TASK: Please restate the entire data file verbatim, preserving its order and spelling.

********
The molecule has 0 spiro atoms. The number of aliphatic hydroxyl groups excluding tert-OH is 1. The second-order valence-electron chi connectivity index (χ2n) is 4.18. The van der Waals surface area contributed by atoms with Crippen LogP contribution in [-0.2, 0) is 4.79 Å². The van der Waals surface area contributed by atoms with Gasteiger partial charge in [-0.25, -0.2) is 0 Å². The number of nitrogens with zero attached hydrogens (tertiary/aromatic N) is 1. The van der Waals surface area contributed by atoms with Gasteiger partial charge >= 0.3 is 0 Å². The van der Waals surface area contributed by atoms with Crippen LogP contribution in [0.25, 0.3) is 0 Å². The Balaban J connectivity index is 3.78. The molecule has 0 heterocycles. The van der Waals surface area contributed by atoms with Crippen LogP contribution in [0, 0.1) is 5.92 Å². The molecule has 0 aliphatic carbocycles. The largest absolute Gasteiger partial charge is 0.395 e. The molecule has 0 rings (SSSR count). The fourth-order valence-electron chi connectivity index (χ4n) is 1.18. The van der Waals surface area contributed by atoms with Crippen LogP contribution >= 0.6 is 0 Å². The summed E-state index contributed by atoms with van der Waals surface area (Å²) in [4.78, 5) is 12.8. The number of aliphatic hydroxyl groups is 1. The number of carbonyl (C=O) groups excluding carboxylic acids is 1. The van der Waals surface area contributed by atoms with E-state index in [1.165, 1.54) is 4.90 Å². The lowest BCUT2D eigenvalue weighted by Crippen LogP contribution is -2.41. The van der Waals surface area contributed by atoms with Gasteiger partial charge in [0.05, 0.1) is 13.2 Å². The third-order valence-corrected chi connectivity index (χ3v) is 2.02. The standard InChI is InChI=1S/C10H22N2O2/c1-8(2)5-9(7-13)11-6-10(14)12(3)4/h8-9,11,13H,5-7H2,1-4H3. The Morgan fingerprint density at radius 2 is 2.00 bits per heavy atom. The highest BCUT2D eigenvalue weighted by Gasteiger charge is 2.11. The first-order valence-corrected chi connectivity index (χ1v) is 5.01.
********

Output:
The molecule has 0 spiro atoms. The number of aliphatic hydroxyl groups excluding tert-OH is 1. The second-order valence-electron chi connectivity index (χ2n) is 4.18. The van der Waals surface area contributed by atoms with Crippen LogP contribution in [-0.2, 0) is 4.79 Å². The van der Waals surface area contributed by atoms with Gasteiger partial charge in [-0.25, -0.2) is 0 Å². The number of nitrogens with zero attached hydrogens (tertiary/aromatic N) is 1. The van der Waals surface area contributed by atoms with Gasteiger partial charge >= 0.3 is 0 Å². The van der Waals surface area contributed by atoms with Crippen LogP contribution in [0.25, 0.3) is 0 Å². The Balaban J connectivity index is 3.78. The molecule has 0 heterocycles. The van der Waals surface area contributed by atoms with Crippen LogP contribution in [0, 0.1) is 5.92 Å². The molecule has 0 aliphatic carbocycles. The largest absolute Gasteiger partial charge is 0.395 e. The molecule has 0 rings (SSSR count). The fourth-order valence-electron chi connectivity index (χ4n) is 1.18. The van der Waals surface area contributed by atoms with Crippen LogP contribution >= 0.6 is 0 Å². The summed E-state index contributed by atoms with van der Waals surface area (Å²) in [4.78, 5) is 12.8. The number of aliphatic hydroxyl groups is 1. The number of carbonyl (C=O) groups excluding carboxylic acids is 1. The van der Waals surface area contributed by atoms with E-state index in [1.165, 1.54) is 4.90 Å². The lowest BCUT2D eigenvalue weighted by Crippen LogP contribution is -2.41. The van der Waals surface area contributed by atoms with Gasteiger partial charge in [0.05, 0.1) is 13.2 Å². The third-order valence-corrected chi connectivity index (χ3v) is 2.02. The standard InChI is InChI=1S/C10H22N2O2/c1-8(2)5-9(7-13)11-6-10(14)12(3)4/h8-9,11,13H,5-7H2,1-4H3. The Morgan fingerprint density at radius 2 is 2.00 bits per heavy atom. The highest BCUT2D eigenvalue weighted by Gasteiger charge is 2.11. The first-order valence-corrected chi connectivity index (χ1v) is 5.01.